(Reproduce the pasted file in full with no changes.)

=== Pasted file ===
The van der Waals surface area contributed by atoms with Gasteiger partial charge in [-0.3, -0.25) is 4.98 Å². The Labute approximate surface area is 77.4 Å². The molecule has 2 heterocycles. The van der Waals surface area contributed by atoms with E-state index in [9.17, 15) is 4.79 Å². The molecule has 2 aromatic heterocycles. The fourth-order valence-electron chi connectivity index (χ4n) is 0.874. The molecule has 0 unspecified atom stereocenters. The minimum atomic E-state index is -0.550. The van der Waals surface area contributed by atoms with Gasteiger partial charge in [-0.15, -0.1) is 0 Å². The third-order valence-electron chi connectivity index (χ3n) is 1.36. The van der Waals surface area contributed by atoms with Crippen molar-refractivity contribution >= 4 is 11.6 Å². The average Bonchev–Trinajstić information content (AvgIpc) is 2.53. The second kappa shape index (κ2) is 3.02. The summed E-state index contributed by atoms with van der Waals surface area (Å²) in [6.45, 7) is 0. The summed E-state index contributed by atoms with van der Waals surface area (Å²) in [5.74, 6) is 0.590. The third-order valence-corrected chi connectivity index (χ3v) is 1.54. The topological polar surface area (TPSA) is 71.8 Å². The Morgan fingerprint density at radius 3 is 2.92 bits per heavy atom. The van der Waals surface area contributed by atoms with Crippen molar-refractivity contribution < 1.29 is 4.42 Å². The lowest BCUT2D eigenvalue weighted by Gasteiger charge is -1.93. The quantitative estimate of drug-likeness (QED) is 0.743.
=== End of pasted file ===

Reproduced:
The van der Waals surface area contributed by atoms with Gasteiger partial charge in [-0.3, -0.25) is 4.98 Å². The Labute approximate surface area is 77.4 Å². The molecule has 2 heterocycles. The van der Waals surface area contributed by atoms with E-state index in [9.17, 15) is 4.79 Å². The molecule has 2 aromatic heterocycles. The fourth-order valence-electron chi connectivity index (χ4n) is 0.874. The molecule has 0 unspecified atom stereocenters. The minimum atomic E-state index is -0.550. The van der Waals surface area contributed by atoms with Gasteiger partial charge in [-0.15, -0.1) is 0 Å². The third-order valence-electron chi connectivity index (χ3n) is 1.36. The van der Waals surface area contributed by atoms with Crippen molar-refractivity contribution >= 4 is 11.6 Å². The average Bonchev–Trinajstić information content (AvgIpc) is 2.53. The second kappa shape index (κ2) is 3.02. The summed E-state index contributed by atoms with van der Waals surface area (Å²) in [6.45, 7) is 0. The summed E-state index contributed by atoms with van der Waals surface area (Å²) in [5.74, 6) is 0.590. The third-order valence-corrected chi connectivity index (χ3v) is 1.54. The topological polar surface area (TPSA) is 71.8 Å². The Morgan fingerprint density at radius 3 is 2.92 bits per heavy atom. The van der Waals surface area contributed by atoms with Crippen molar-refractivity contribution < 1.29 is 4.42 Å². The lowest BCUT2D eigenvalue weighted by Gasteiger charge is -1.93. The quantitative estimate of drug-likeness (QED) is 0.743.